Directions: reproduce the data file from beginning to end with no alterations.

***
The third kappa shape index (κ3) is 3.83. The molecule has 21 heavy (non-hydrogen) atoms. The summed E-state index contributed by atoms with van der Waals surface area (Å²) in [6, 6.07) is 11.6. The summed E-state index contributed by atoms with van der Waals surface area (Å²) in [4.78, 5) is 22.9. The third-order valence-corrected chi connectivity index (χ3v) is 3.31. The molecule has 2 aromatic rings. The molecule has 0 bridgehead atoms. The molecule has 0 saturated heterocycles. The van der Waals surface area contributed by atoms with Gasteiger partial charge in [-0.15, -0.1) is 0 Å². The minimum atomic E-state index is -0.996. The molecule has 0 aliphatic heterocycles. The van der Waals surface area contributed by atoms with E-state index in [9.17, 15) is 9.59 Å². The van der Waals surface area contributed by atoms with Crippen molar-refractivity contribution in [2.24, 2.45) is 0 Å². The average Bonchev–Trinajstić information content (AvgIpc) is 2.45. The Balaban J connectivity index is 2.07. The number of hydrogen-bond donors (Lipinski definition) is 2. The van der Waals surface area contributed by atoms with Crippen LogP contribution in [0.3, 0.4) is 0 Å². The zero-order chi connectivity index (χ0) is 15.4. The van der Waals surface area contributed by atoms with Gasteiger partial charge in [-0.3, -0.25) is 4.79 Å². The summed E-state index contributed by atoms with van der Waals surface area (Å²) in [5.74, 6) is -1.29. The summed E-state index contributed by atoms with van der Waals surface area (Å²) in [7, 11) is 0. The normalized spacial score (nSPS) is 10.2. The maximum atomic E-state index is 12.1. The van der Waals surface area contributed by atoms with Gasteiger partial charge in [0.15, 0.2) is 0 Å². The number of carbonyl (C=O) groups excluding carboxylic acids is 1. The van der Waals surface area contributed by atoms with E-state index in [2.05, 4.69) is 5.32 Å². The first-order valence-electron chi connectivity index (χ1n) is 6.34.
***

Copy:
The third kappa shape index (κ3) is 3.83. The molecule has 21 heavy (non-hydrogen) atoms. The summed E-state index contributed by atoms with van der Waals surface area (Å²) in [6, 6.07) is 11.6. The summed E-state index contributed by atoms with van der Waals surface area (Å²) in [4.78, 5) is 22.9. The third-order valence-corrected chi connectivity index (χ3v) is 3.31. The molecule has 2 aromatic rings. The molecule has 0 bridgehead atoms. The molecule has 0 saturated heterocycles. The van der Waals surface area contributed by atoms with Gasteiger partial charge in [-0.15, -0.1) is 0 Å². The minimum atomic E-state index is -0.996. The molecule has 0 aliphatic heterocycles. The van der Waals surface area contributed by atoms with E-state index in [9.17, 15) is 9.59 Å². The van der Waals surface area contributed by atoms with Crippen molar-refractivity contribution in [2.24, 2.45) is 0 Å². The average Bonchev–Trinajstić information content (AvgIpc) is 2.45. The Balaban J connectivity index is 2.07. The number of hydrogen-bond donors (Lipinski definition) is 2. The van der Waals surface area contributed by atoms with Crippen LogP contribution in [0.3, 0.4) is 0 Å². The zero-order chi connectivity index (χ0) is 15.4. The van der Waals surface area contributed by atoms with Gasteiger partial charge in [-0.3, -0.25) is 4.79 Å². The summed E-state index contributed by atoms with van der Waals surface area (Å²) in [5.74, 6) is -1.29. The summed E-state index contributed by atoms with van der Waals surface area (Å²) in [7, 11) is 0. The normalized spacial score (nSPS) is 10.2. The maximum atomic E-state index is 12.1. The van der Waals surface area contributed by atoms with Gasteiger partial charge in [0.15, 0.2) is 0 Å². The number of carbonyl (C=O) groups excluding carboxylic acids is 1. The van der Waals surface area contributed by atoms with E-state index in [2.05, 4.69) is 5.32 Å². The first-order valence-electron chi connectivity index (χ1n) is 6.34.